Posted: 29 Apr 2013
Sunderland’s thriving local music
scene saw 14 venues – including sweet shops as well as cafes and bars – throw
open their doors to a smorgasbord of young musicians. Many of the performers
served teas and coffees as part of their day jobs before later popping up on stage.
On a beautiful spring day it was a feast of delights as the musical menu was as
wide as anything the venues had to offer.
I started in Lush where Morris Ford
sat in a corner hidden under his hoodie while I perused the soaps and shampoos
until he peeked out and hesitantly began to sing. Gaining confidence, he said:
“It smells nice in here”, and before long it sounded nice too. Next stop was a
highlight as Martin Longstaff, aka The Lake Poets, performed his beautifully
crafted songs in Serendipity, one of Sunderland’s smartest cafes. If The Lake Poets were a cake they’d be as
good as anything served in Harrods, let alone Serendipity.
Heading to Hot Rats record store to
see Barrie Hyde of The Futureheads I was drawn by the sound of The Jar Family
playing in the centre of The Bridges shopping centre. This seven piece
maelstrom of musicians were performing something they branded industrial folk.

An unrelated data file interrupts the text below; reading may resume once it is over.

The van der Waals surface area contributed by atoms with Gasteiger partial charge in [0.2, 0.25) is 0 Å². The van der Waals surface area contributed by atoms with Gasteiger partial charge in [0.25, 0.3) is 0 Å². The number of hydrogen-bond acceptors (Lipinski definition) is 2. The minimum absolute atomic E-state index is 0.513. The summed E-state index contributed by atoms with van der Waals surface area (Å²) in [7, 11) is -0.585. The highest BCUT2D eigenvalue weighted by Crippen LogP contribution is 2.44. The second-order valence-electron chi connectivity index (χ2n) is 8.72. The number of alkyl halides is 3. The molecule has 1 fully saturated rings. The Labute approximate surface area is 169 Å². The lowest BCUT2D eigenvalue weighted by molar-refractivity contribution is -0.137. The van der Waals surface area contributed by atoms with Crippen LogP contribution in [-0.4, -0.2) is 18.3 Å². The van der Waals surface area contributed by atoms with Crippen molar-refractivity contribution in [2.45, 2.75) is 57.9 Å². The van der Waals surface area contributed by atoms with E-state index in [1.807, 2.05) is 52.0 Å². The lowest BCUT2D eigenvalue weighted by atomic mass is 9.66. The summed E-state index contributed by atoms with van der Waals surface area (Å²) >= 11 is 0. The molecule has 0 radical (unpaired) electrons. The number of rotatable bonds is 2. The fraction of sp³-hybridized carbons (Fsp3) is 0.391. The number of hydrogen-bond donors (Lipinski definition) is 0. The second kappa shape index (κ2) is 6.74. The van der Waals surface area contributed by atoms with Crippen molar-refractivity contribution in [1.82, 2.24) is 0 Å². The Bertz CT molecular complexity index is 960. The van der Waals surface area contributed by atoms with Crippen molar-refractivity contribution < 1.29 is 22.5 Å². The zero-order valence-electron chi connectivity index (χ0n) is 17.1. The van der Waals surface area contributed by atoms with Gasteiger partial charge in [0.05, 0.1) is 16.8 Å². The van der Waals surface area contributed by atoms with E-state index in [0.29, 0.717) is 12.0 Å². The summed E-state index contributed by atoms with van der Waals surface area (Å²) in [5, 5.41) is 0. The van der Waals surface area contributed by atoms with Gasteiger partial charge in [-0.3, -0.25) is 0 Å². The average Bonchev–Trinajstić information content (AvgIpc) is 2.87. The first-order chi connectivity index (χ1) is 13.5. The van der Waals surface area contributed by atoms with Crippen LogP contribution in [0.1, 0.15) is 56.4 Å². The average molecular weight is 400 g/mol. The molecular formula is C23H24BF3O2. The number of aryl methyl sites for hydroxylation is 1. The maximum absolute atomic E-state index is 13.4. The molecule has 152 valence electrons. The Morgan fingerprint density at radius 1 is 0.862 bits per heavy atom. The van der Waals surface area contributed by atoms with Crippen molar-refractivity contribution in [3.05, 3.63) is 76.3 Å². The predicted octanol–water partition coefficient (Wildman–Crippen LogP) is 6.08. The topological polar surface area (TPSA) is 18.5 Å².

They were so good I made a point of catching them again in the evening at
I could hardly get in to see Barrie
Hyde as people crowded into Hot Rats where Hyde – a leading light of the
Sunderland scene – had everyone enthusiastically joining in with a typically
My next stop was to see Hannah D’Arcy
at The Ivy House, a pub near the main bus station. I’d just caught her last
song earlier in the day at Serendipity and then, as she served me tea, I said I
intended to see her again that night. In
her mid twenties she looked at me – I was in my mid-twenties once, honest – and
wondered if I’d be easily offended as the evening set was the unexpurgated
version. She needn’t have worried: I’ve heard the odd rude word before and in
fact she was tremendous.
Finishing my day in PURE, after seeing
The Jar Family downstairs I ventured upstairs – and boy that was an adventure
as my husband felt like the oldest swinger in town. Stumbling upon Goy Boy
McIlroy I found he was on another planet to me – but he seemed happy there in
his own world which extended to singing while wandering half way out of the
venue, around the bemused audience and collapsing more than once with
theatrical effect. I’d gone upstairs to see the recommended ‘Let’s Buy
Happiness.’ About to release their debut
album, LBH have already supported Primal Scream and while they weren’t
especially my cup of Darjeeling they went down well with the crowd including
the lad who insisted on dancing with me even though he appeared to have hoovered
up every cake in Serendipity.
Congratulations to everyone behind
Sunderland Soundscape. It was like Wearside’s very own version of ‘Later’ and
what’s more it was all entirely free. If it happens again next year don’t miss